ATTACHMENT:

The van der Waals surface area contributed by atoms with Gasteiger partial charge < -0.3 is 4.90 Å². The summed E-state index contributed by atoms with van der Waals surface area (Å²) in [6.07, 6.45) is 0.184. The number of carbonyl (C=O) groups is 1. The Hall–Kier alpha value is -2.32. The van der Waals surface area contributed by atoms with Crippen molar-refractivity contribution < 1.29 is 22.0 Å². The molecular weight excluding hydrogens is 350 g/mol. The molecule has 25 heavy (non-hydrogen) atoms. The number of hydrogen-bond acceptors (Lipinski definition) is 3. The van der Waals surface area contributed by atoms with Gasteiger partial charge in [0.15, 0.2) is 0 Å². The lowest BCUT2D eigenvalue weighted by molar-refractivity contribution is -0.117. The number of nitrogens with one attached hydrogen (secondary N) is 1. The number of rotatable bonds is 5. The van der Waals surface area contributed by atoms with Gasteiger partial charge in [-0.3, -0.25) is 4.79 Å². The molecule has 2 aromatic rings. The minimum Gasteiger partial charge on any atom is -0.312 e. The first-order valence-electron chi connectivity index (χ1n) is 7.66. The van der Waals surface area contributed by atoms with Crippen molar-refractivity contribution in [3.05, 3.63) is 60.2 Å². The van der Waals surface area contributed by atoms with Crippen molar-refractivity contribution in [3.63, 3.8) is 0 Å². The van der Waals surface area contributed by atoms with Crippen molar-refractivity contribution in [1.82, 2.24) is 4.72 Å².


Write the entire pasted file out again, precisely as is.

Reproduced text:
The van der Waals surface area contributed by atoms with Gasteiger partial charge < -0.3 is 4.90 Å². The summed E-state index contributed by atoms with van der Waals surface area (Å²) in [6.07, 6.45) is 0.184. The number of carbonyl (C=O) groups is 1. The Hall–Kier alpha value is -2.32. The van der Waals surface area contributed by atoms with Crippen molar-refractivity contribution < 1.29 is 22.0 Å². The molecular weight excluding hydrogens is 350 g/mol. The molecule has 25 heavy (non-hydrogen) atoms. The number of hydrogen-bond acceptors (Lipinski definition) is 3. The van der Waals surface area contributed by atoms with Gasteiger partial charge in [0.15, 0.2) is 0 Å². The lowest BCUT2D eigenvalue weighted by molar-refractivity contribution is -0.117. The number of nitrogens with one attached hydrogen (secondary N) is 1. The number of rotatable bonds is 5. The van der Waals surface area contributed by atoms with Gasteiger partial charge in [-0.3, -0.25) is 4.79 Å². The molecule has 2 aromatic rings. The minimum Gasteiger partial charge on any atom is -0.312 e. The first-order valence-electron chi connectivity index (χ1n) is 7.66. The van der Waals surface area contributed by atoms with Crippen molar-refractivity contribution in [3.05, 3.63) is 60.2 Å². The van der Waals surface area contributed by atoms with Crippen molar-refractivity contribution in [3.63, 3.8) is 0 Å². The van der Waals surface area contributed by atoms with Crippen molar-refractivity contribution in [1.82, 2.24) is 4.72 Å².